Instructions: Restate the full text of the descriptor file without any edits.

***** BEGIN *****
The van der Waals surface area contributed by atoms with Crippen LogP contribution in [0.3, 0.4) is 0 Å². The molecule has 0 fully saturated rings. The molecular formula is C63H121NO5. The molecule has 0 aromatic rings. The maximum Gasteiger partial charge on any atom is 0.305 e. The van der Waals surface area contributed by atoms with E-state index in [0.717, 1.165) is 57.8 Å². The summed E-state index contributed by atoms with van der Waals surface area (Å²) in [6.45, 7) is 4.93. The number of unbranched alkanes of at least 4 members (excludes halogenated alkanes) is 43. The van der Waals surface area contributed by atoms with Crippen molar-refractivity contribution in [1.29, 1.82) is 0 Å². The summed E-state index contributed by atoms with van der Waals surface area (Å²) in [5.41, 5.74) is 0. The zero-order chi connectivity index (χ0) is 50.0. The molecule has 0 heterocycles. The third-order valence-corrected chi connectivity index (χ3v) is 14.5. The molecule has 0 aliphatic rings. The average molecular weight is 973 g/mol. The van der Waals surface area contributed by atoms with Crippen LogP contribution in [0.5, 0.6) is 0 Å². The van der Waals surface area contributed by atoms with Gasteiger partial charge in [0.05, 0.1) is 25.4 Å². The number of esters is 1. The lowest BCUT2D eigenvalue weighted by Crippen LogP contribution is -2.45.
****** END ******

The van der Waals surface area contributed by atoms with Crippen LogP contribution in [0.3, 0.4) is 0 Å². The molecule has 0 fully saturated rings. The molecular formula is C63H121NO5. The molecule has 0 aromatic rings. The maximum Gasteiger partial charge on any atom is 0.305 e. The van der Waals surface area contributed by atoms with E-state index in [0.717, 1.165) is 57.8 Å². The summed E-state index contributed by atoms with van der Waals surface area (Å²) in [6.45, 7) is 4.93. The number of unbranched alkanes of at least 4 members (excludes halogenated alkanes) is 43. The van der Waals surface area contributed by atoms with Crippen molar-refractivity contribution in [1.29, 1.82) is 0 Å². The summed E-state index contributed by atoms with van der Waals surface area (Å²) in [5.41, 5.74) is 0. The zero-order chi connectivity index (χ0) is 50.0. The molecule has 0 heterocycles. The third-order valence-corrected chi connectivity index (χ3v) is 14.5. The molecule has 0 aliphatic rings. The average molecular weight is 973 g/mol. The van der Waals surface area contributed by atoms with Crippen LogP contribution in [0.5, 0.6) is 0 Å². The van der Waals surface area contributed by atoms with Gasteiger partial charge in [0.05, 0.1) is 25.4 Å². The number of esters is 1. The lowest BCUT2D eigenvalue weighted by Crippen LogP contribution is -2.45.